Blogging Employee Benefits

March 1, 2006

Chicago Fed Blogs Public Pensions

Filed under: PERS, Retirement Policy — Fuguerre @ 7:48 am

For many, the issue of public pensions is a rather arcane subject best understood by actuaries and public finance experts.

Chicago Federal Reserve Bank President Michael Moskow, speaking at the organization’s State and Local Government Pension Forum, offered his take on “The Regional Perspective on Pension Issues” focusing on retirement income programs sponsored by state and local governmental employers. Moskow explained that public pensions’ exemption from ERISA’s minimum funding standards “made it easier to increase pension benefits to public sector retirees without identifying adequate funding.” But if he meant to be pointing to that exemption as one of the causes of public pension underfunding, eliminating that exemption or creating a PERS version of the ERISA funding standard was not one of the specific solutions Moskow put on the table, although pension financing discipline would be strongly implicated in all three of the recommendations Moskow did advance –

  • “More uniform accounting standards are likely needed” to improve understanding of public pension obligations. Moskow did not directly address early rumors that GASB may ultimately follow the road currently being taken by FASB, which for private companies will lead to new balance sheet charges or credits within the next year.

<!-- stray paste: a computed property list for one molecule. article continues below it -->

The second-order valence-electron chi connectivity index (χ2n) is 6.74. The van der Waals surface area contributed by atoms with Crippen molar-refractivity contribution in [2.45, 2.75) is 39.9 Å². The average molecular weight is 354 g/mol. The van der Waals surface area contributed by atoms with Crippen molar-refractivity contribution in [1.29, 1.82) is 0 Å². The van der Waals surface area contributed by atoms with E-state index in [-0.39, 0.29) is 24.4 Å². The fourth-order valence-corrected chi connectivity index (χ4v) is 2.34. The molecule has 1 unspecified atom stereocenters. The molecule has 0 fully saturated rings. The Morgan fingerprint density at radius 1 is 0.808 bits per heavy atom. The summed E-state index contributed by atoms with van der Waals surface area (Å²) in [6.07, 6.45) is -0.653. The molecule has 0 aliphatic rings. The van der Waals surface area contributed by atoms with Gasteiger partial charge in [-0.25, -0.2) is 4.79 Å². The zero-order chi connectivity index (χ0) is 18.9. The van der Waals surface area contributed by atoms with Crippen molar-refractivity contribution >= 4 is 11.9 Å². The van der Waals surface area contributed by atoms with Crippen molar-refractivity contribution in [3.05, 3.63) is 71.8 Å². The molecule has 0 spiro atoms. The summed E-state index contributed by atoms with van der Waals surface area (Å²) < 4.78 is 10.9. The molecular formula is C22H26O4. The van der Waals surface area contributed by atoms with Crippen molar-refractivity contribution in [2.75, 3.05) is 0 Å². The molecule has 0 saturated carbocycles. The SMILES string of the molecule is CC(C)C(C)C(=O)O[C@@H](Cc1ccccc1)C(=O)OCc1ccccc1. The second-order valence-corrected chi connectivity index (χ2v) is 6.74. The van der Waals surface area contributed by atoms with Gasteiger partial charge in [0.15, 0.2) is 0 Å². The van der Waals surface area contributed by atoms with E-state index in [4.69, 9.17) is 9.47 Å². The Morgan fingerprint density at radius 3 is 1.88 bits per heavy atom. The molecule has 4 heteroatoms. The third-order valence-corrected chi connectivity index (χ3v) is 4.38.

• Public pension plans need to focus on “identifying new funding sources and restructuring pension payouts.” Moskow did recognize that for many jurisdictions, state law, state constitutions, and even the U.S. Constitution impede performance on the “restructuring pension payouts” side of that equation, leaving painful tax increases as the direction policymakers will need to look.

But what’s cool is that the Chicago Fed used the occasion of its public plan forum to give birth: welcome a new blog to the benefits world! Except that it’s not yet clear whether we might want to kick it down the road a bit with some comments and other encouragement, since at the moment it looks suspiciously as though it might have been using blog layout and syndication simply for pushing this particular single event. Even so, the existing content is worth marking. And hey, it’s not every day you see the likes of the Fed getting into blogging sweats.

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